"limits" appear at all? Obviously not all religious people could favor
limits on state authority in each of these areas, any more than all
non-religious people do. But if religious faith is at the basis of our
national commitment to limited governmental powers, there should be some
indication of that fact in political and constitutional practice,
there? Note that the example of the civil rights movement showed the
opposite; that religious principle could be invoked to empower the
government to impose a more just social and political order at the local
Here's a thought: divine limitation on state authority make sense
against the background of a divine grant of authority to the state in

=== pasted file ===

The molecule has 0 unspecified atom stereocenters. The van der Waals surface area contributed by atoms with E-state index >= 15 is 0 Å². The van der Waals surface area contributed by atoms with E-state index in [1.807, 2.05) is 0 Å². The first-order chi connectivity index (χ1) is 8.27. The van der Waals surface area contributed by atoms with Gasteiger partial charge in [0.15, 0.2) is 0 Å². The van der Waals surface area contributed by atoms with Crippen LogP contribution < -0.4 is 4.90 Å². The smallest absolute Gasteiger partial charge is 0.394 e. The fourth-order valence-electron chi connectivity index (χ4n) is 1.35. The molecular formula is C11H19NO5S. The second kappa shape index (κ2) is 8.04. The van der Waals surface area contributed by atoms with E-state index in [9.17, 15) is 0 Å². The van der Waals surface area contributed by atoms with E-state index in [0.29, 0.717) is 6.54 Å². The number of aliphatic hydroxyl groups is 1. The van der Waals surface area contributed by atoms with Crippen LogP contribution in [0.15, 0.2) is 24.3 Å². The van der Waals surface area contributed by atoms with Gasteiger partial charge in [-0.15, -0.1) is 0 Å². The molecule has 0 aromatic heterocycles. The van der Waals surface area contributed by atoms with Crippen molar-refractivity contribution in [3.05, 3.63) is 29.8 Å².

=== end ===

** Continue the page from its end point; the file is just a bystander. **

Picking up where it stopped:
first place. Rhetorically, the Declaration of Independence may have
to include a claim to divinely bestowed rights to counteract the claim
divinely bestowed monarchial power. No one ever said that American
governments, at any level, got their authority from God, so there is no
obvious need for a countervailing argument that limits on those
have a divine source, either -- which may have something to do with the
absence of any reference to God in the Constitution. The greater danger
that the Nazi and Soviet examples demonstrate, I think, is that a state
claims absolute moral authority is immune from countervailing challenges
its political legitimacy. Constitutionalism requires moral
that's what distinguishes politics from war. Liberal constitutional
remain limited precisely because they are "secular" in the broader sense
being uncommitted to metaphysical claims, whether neoHegelian,
nationalistic, or religious.